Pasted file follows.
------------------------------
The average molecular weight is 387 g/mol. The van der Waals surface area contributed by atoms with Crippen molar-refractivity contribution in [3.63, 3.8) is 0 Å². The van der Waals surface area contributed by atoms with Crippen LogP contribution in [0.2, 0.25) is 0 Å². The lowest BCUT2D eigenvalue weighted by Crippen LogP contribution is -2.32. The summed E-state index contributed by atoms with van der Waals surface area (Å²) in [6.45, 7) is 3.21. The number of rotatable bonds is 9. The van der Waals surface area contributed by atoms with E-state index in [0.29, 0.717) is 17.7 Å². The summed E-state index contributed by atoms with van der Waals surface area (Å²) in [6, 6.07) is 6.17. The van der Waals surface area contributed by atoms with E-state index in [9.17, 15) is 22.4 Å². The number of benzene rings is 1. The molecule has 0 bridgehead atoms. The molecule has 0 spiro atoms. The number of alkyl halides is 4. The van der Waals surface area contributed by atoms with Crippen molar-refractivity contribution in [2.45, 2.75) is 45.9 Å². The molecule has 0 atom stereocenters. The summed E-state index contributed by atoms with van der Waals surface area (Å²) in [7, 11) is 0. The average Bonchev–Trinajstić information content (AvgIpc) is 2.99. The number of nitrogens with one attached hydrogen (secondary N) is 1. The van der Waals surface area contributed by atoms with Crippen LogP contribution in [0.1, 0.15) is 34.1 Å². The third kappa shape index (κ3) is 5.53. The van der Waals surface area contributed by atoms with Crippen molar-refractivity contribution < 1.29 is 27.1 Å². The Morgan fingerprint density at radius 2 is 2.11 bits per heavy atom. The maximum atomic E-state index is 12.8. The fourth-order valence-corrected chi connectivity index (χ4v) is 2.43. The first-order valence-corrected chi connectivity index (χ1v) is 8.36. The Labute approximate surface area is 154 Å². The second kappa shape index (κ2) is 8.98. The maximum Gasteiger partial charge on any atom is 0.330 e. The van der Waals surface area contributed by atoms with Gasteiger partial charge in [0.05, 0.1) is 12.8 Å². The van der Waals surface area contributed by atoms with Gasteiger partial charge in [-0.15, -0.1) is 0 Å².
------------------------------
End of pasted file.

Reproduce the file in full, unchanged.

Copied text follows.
The average molecular weight is 387 g/mol. The van der Waals surface area contributed by atoms with Crippen molar-refractivity contribution in [3.63, 3.8) is 0 Å². The van der Waals surface area contributed by atoms with Crippen LogP contribution in [0.2, 0.25) is 0 Å². The lowest BCUT2D eigenvalue weighted by Crippen LogP contribution is -2.32. The summed E-state index contributed by atoms with van der Waals surface area (Å²) in [6.45, 7) is 3.21. The number of rotatable bonds is 9. The van der Waals surface area contributed by atoms with E-state index in [0.29, 0.717) is 17.7 Å². The summed E-state index contributed by atoms with van der Waals surface area (Å²) in [6, 6.07) is 6.17. The van der Waals surface area contributed by atoms with E-state index in [9.17, 15) is 22.4 Å². The number of benzene rings is 1. The molecule has 0 bridgehead atoms. The molecule has 0 spiro atoms. The number of alkyl halides is 4. The van der Waals surface area contributed by atoms with Crippen molar-refractivity contribution in [2.45, 2.75) is 45.9 Å². The molecule has 0 atom stereocenters. The summed E-state index contributed by atoms with van der Waals surface area (Å²) in [7, 11) is 0. The average Bonchev–Trinajstić information content (AvgIpc) is 2.99. The number of nitrogens with one attached hydrogen (secondary N) is 1. The van der Waals surface area contributed by atoms with Crippen LogP contribution in [0.1, 0.15) is 34.1 Å². The third kappa shape index (κ3) is 5.53. The van der Waals surface area contributed by atoms with Crippen molar-refractivity contribution < 1.29 is 27.1 Å². The Morgan fingerprint density at radius 2 is 2.11 bits per heavy atom. The maximum atomic E-state index is 12.8. The fourth-order valence-corrected chi connectivity index (χ4v) is 2.43. The first-order valence-corrected chi connectivity index (χ1v) is 8.36. The Labute approximate surface area is 154 Å². The second kappa shape index (κ2) is 8.98. The maximum Gasteiger partial charge on any atom is 0.330 e. The van der Waals surface area contributed by atoms with Gasteiger partial charge in [0.05, 0.1) is 12.8 Å². The van der Waals surface area contributed by atoms with Gasteiger partial charge in [-0.15, -0.1) is 0 Å².